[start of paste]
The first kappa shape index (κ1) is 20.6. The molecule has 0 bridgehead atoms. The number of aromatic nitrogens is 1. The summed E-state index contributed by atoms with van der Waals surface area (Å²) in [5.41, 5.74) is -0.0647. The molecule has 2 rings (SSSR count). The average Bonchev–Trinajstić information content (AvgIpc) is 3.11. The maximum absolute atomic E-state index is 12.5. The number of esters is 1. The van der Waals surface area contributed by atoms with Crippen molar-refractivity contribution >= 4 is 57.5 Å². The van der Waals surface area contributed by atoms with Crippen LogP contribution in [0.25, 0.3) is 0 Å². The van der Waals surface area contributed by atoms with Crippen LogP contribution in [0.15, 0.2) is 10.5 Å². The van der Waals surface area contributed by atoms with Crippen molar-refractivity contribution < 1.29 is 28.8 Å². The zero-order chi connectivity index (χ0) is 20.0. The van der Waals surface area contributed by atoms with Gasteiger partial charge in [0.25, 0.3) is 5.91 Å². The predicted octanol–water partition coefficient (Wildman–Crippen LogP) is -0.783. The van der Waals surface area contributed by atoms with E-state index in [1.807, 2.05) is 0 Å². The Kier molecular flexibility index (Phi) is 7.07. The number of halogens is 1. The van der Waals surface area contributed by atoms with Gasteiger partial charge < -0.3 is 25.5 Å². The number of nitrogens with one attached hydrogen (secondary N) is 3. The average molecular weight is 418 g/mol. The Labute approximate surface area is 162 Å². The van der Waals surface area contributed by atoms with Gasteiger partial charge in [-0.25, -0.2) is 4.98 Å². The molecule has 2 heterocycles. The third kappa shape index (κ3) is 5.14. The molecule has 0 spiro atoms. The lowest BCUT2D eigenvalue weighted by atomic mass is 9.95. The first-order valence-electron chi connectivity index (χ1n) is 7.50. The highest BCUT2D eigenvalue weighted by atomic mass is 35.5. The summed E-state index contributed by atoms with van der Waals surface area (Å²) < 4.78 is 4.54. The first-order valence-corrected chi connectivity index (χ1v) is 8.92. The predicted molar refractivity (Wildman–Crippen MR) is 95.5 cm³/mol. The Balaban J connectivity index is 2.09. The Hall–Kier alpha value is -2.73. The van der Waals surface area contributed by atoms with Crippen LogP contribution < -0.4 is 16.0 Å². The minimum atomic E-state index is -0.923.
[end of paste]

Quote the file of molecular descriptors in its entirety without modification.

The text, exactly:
The first kappa shape index (κ1) is 20.6. The molecule has 0 bridgehead atoms. The number of aromatic nitrogens is 1. The summed E-state index contributed by atoms with van der Waals surface area (Å²) in [5.41, 5.74) is -0.0647. The molecule has 2 rings (SSSR count). The average Bonchev–Trinajstić information content (AvgIpc) is 3.11. The maximum absolute atomic E-state index is 12.5. The number of esters is 1. The van der Waals surface area contributed by atoms with Crippen molar-refractivity contribution >= 4 is 57.5 Å². The van der Waals surface area contributed by atoms with Crippen LogP contribution in [0.25, 0.3) is 0 Å². The van der Waals surface area contributed by atoms with Crippen LogP contribution in [0.15, 0.2) is 10.5 Å². The van der Waals surface area contributed by atoms with Crippen molar-refractivity contribution < 1.29 is 28.8 Å². The zero-order chi connectivity index (χ0) is 20.0. The van der Waals surface area contributed by atoms with Gasteiger partial charge in [0.25, 0.3) is 5.91 Å². The predicted octanol–water partition coefficient (Wildman–Crippen LogP) is -0.783. The van der Waals surface area contributed by atoms with E-state index in [1.807, 2.05) is 0 Å². The Kier molecular flexibility index (Phi) is 7.07. The number of halogens is 1. The van der Waals surface area contributed by atoms with Gasteiger partial charge < -0.3 is 25.5 Å². The number of nitrogens with one attached hydrogen (secondary N) is 3. The average molecular weight is 418 g/mol. The Labute approximate surface area is 162 Å². The van der Waals surface area contributed by atoms with Gasteiger partial charge in [-0.25, -0.2) is 4.98 Å². The molecule has 2 heterocycles. The third kappa shape index (κ3) is 5.14. The molecule has 0 spiro atoms. The lowest BCUT2D eigenvalue weighted by atomic mass is 9.95. The first-order valence-electron chi connectivity index (χ1n) is 7.50. The highest BCUT2D eigenvalue weighted by atomic mass is 35.5. The summed E-state index contributed by atoms with van der Waals surface area (Å²) < 4.78 is 4.54. The first-order valence-corrected chi connectivity index (χ1v) is 8.92. The predicted molar refractivity (Wildman–Crippen MR) is 95.5 cm³/mol. The Balaban J connectivity index is 2.09. The Hall–Kier alpha value is -2.73. The van der Waals surface area contributed by atoms with Crippen LogP contribution < -0.4 is 16.0 Å². The minimum atomic E-state index is -0.923.